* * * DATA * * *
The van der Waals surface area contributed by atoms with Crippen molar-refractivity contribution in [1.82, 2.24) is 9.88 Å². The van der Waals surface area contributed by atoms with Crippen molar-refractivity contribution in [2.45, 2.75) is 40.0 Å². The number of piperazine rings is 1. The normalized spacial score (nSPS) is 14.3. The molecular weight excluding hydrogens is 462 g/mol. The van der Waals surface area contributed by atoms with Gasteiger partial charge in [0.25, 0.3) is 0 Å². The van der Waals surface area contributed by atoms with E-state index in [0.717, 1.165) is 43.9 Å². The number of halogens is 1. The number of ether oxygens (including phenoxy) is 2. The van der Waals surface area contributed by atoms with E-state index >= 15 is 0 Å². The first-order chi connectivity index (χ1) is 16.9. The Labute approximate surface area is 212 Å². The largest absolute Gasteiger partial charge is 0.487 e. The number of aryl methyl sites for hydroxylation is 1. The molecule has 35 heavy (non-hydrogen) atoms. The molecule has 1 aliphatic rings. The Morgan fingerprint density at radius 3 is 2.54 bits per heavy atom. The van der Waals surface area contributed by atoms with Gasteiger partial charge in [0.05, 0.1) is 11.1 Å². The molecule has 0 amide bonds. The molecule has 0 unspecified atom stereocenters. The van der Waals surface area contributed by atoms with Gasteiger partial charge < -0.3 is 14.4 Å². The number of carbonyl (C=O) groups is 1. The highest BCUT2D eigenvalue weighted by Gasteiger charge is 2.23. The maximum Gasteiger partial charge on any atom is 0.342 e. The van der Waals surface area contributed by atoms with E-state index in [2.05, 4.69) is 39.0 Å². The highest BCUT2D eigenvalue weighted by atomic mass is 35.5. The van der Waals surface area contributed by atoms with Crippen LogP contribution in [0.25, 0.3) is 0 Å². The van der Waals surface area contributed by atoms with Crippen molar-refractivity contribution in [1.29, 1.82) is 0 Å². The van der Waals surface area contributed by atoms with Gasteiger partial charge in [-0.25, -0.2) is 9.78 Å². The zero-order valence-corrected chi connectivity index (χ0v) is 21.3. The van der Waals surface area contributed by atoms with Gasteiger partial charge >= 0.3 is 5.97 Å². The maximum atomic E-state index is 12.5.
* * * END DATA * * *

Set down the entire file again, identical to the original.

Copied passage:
The van der Waals surface area contributed by atoms with Crippen molar-refractivity contribution in [1.82, 2.24) is 9.88 Å². The van der Waals surface area contributed by atoms with Crippen molar-refractivity contribution in [2.45, 2.75) is 40.0 Å². The number of piperazine rings is 1. The normalized spacial score (nSPS) is 14.3. The molecular weight excluding hydrogens is 462 g/mol. The van der Waals surface area contributed by atoms with Gasteiger partial charge in [0.25, 0.3) is 0 Å². The van der Waals surface area contributed by atoms with E-state index in [0.717, 1.165) is 43.9 Å². The number of halogens is 1. The number of ether oxygens (including phenoxy) is 2. The van der Waals surface area contributed by atoms with E-state index >= 15 is 0 Å². The first-order chi connectivity index (χ1) is 16.9. The Labute approximate surface area is 212 Å². The largest absolute Gasteiger partial charge is 0.487 e. The number of aryl methyl sites for hydroxylation is 1. The molecule has 35 heavy (non-hydrogen) atoms. The molecule has 1 aliphatic rings. The Morgan fingerprint density at radius 3 is 2.54 bits per heavy atom. The van der Waals surface area contributed by atoms with Gasteiger partial charge in [0.05, 0.1) is 11.1 Å². The molecule has 0 amide bonds. The molecule has 0 unspecified atom stereocenters. The van der Waals surface area contributed by atoms with Gasteiger partial charge < -0.3 is 14.4 Å². The number of carbonyl (C=O) groups is 1. The highest BCUT2D eigenvalue weighted by Gasteiger charge is 2.23. The maximum Gasteiger partial charge on any atom is 0.342 e. The van der Waals surface area contributed by atoms with E-state index in [2.05, 4.69) is 39.0 Å². The highest BCUT2D eigenvalue weighted by atomic mass is 35.5. The van der Waals surface area contributed by atoms with Crippen LogP contribution in [0.25, 0.3) is 0 Å². The van der Waals surface area contributed by atoms with Crippen molar-refractivity contribution in [1.29, 1.82) is 0 Å². The van der Waals surface area contributed by atoms with Gasteiger partial charge in [-0.25, -0.2) is 9.78 Å². The zero-order valence-corrected chi connectivity index (χ0v) is 21.3. The van der Waals surface area contributed by atoms with Gasteiger partial charge >= 0.3 is 5.97 Å². The maximum atomic E-state index is 12.5.